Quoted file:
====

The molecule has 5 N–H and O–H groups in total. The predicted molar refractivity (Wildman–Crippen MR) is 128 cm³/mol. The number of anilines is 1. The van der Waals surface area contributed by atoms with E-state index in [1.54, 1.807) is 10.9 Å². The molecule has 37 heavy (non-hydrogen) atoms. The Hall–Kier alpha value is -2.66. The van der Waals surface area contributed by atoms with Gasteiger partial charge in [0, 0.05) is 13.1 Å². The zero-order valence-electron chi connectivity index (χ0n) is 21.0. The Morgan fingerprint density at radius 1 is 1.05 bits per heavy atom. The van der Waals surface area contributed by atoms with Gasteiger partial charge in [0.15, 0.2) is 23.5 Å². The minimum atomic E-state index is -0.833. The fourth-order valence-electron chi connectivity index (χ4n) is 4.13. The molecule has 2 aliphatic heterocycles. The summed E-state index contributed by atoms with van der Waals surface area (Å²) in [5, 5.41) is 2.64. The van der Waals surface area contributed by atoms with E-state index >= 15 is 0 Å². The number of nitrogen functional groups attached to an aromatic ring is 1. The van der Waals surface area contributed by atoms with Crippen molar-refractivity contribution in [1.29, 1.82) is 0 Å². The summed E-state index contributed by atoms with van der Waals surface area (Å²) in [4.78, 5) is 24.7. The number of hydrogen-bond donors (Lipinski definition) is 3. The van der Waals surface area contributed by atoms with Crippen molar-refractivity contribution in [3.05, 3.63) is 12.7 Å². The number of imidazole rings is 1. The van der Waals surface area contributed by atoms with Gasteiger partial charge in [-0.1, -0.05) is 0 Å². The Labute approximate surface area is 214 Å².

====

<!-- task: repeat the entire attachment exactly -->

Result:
The molecule has 5 N–H and O–H groups in total. The predicted molar refractivity (Wildman–Crippen MR) is 128 cm³/mol. The number of anilines is 1. The van der Waals surface area contributed by atoms with E-state index in [1.54, 1.807) is 10.9 Å². The molecule has 37 heavy (non-hydrogen) atoms. The Hall–Kier alpha value is -2.66. The van der Waals surface area contributed by atoms with Gasteiger partial charge in [0, 0.05) is 13.1 Å². The zero-order valence-electron chi connectivity index (χ0n) is 21.0. The Morgan fingerprint density at radius 1 is 1.05 bits per heavy atom. The van der Waals surface area contributed by atoms with Gasteiger partial charge in [0.15, 0.2) is 23.5 Å². The minimum atomic E-state index is -0.833. The fourth-order valence-electron chi connectivity index (χ4n) is 4.13. The molecule has 2 aliphatic heterocycles. The summed E-state index contributed by atoms with van der Waals surface area (Å²) in [5, 5.41) is 2.64. The van der Waals surface area contributed by atoms with E-state index >= 15 is 0 Å². The number of nitrogen functional groups attached to an aromatic ring is 1. The van der Waals surface area contributed by atoms with Crippen molar-refractivity contribution in [1.29, 1.82) is 0 Å². The summed E-state index contributed by atoms with van der Waals surface area (Å²) in [4.78, 5) is 24.7. The number of hydrogen-bond donors (Lipinski definition) is 3. The van der Waals surface area contributed by atoms with Crippen molar-refractivity contribution in [3.05, 3.63) is 12.7 Å². The number of imidazole rings is 1. The van der Waals surface area contributed by atoms with Gasteiger partial charge in [-0.1, -0.05) is 0 Å². The Labute approximate surface area is 214 Å².